Images by: Ian Rawn
Words by: Bill Clifford
Lockn' Festival - Day Two :: 9.06.13 :: Oak Ridge Farm :: Arrington,
Full review below gallery, Day One review and photos here...
Lockn' Festival attendees awoke on Friday
morning to another splendid day of music under stellar, cloudless blue skies and the
hottest temperatures yet. The stage set up here is perfect; rather than trying to be too
big, organizers have kept all music contained into the one massive concert field,
surrounded by rolling hills on all sides that reflect the music back, and smaller ridges
that are set up as VIP camping spaces that allow for the ability to both hear and see the
music from your campsite. Other camping include car camping, which is the farthest walk of
approximately one to two miles, and RV camping on a hillside with preferred tent only
camping just below that. It's a nice setup with options for all price ranges.
The music started early on Friday, with a set from Charlottesville, VA's own Founding
Fathers, featuring Andy Falco and Chris Pandolfi of the Infamous Stringdusters, and
continued with a set of country rock from Pegi Young (Neil's Wife) as well as some
booty shaking funk from a combined forces of The Dirty Dozen Brass Band and The
Mid-afternoon promised non-stop music from 4:30 on through midnight, and didn't let fans
down. Reggae legend Jimmy Cliff has recently found the fountain of youth. His most
recent studio recording - Rebirth - his first in seven years, has been hailed by
Rolling Stone as his "...best music in decades." Yet, it's still the classics that fans
know and love and come to shake their ass too. Smartly, he saves the best for last,
closing out the afternoon set with favorites such as "The Harder They Come," "Sitting In
Limbo," and his version of the Johnny Nash nugget "I Can See Clearly Now," with its
fitting chorus of "Bright Sunshiny Day" - which Cliff covered for the Cool Runnings
Soundtrack, and of course, "You Can Get It If You Really Want."
Admittedly, it's been a number of years since this critic has seen and heard Colorado's
String Cheese Incident perform, so the band was a strong draw for me personally as
well as many fans. One thing is certain after hearing SCI perform several sets already
this weekend: they're no longer strictly the jamgrass band they began as in 1993, having
several song strong writers with divergent musical interests. "Outside and Inside" began
their early afternoon set simply enough, with a mix of piano and organs. Then, the music
got highly improvisational, with jams that swirled elements of bluegrass, Celtic music and
dance music. "Joyful Sound" was nothing like that of the version this fan was familiar
with from years ago, having evolved to a bass-heavy dance track, coming off as a techno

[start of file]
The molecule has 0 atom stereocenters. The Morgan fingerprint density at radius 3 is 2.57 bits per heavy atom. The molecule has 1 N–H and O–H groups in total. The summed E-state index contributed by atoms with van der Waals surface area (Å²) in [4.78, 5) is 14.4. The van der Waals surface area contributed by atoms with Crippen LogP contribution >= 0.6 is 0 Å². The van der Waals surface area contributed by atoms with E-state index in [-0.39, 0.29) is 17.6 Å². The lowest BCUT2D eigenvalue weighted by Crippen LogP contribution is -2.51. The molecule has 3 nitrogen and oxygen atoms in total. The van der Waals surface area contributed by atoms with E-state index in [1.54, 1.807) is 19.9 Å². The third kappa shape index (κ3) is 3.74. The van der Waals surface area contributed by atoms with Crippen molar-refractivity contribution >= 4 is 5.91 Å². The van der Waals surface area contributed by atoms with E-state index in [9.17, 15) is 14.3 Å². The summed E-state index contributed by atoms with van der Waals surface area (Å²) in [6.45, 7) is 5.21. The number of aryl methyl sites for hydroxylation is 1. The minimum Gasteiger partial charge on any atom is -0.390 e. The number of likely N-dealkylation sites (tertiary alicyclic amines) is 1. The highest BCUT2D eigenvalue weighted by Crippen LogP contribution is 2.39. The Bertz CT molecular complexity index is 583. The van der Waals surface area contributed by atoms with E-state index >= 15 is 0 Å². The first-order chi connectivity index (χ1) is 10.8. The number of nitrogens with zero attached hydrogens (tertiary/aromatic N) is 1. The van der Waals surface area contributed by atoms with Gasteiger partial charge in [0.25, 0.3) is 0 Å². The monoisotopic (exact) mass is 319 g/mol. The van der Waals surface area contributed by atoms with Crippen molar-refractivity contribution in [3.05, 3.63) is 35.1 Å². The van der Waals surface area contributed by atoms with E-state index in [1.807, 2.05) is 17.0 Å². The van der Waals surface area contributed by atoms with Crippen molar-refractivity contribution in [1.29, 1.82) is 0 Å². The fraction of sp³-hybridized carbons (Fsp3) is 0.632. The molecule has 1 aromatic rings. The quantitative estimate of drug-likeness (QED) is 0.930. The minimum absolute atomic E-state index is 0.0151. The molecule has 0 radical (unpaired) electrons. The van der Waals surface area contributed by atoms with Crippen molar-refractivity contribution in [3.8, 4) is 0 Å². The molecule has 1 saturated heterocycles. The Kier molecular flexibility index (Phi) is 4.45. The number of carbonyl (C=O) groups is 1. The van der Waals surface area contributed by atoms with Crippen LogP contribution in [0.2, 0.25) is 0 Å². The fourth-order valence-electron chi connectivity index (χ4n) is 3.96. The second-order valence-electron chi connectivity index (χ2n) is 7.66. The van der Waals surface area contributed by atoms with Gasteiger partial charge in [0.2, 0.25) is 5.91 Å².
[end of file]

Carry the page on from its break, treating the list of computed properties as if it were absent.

styled rave up, as was their cover of the Talking Heads' "This Must Be The Place (Naive
The Colorado band came back later in the evening for a second set, this time billed as
The Zac Brown Incident - featuring none other than the Country songwriter and his
band combined with SCI. With Brown taking the lead vocals, "Sometimes A River" took on an
Appalachian twang, but hardly came off as country-rock, sounding instead like a more roots
oriented String Cheese. "Close Your Eyes" found the many musicians on stage mingling
dueling guitars and dense organ swells. The traditional gospel number "Bound For Glory"
took on a New Orleans swamp boogie and featured a backing chorus of players. Brown's own
music, such as "Jump Right In," took on the improv of the jam band, with extended soloing
and play amongst one another from the members. The combined band then got down on the
front of the stage for what was the highlight of the evening: an acoustic run through the
classic Aerosmith rocker "Sweet Emotion" that featured guitars, fiddles, mandolins and all
kinds of handheld percussion instruments, while digital flames danced across the video
monitors. Zac Brown Incident then closed out the set with some classic Colorado music,
spiced up with some good old southern singing. "Colorado Bluebird Sky", a SCI classic,
featured wailing guitars and organs that brought a huge ovation to close the set.
Furthur performed two sets on Friday evening, the first of four planed sets taking
over the span of the weekend, and were certainly in fine form, showing no signs of slowing
down any time soon and continuing to expand the legacy of The Grateful Dead. Opener
"Shakedown Street" was uptempo and funky, and a great way to get the fans going to start
the show. "Estimated Prophet" got the crowd singing along on the sunny, "California"
chorus. And "Candyman" was slowed in tempo but took on a New Orleans swampy boogie.
Later, closing out the evening, Zac Brown sat in with Furthur on several classics.
He led the band through his own hit, "Free," with strums on his acoustic, and the group
quickly and easily picked up the rhythms and melodies. A cover of "Into The Mystic"
thrived thanks to Brown's vocals, as the vintage Irish melody took on a bit of Southern
twang and charm, before finding its way back into "Free." "Tennessee Jed" was perfectly
suited for Zac's vocal inflection, while not sounding as country as the version of the
song by Levon Helm. Brown doesn't get a lot of credit in the jamband circles, but maybe,
after this day's performances, he'll have gained several new fans.
Sans Brown, Furthur then closed their final set of the evening with a stellar run through
their classic "Help On The Way" > "Slipknot!" > "Franklin's Tower" song suite, which along
with a "Touch Of Grey" encore that saw the return of Zac Brown, brought an end to an
exceptional day and evening of music. The lineup keeps getting stronger each day, so I
have high hopes for Saturday's performances.
Keep connected with JamBase for updates from the Lockn' Festival throughout the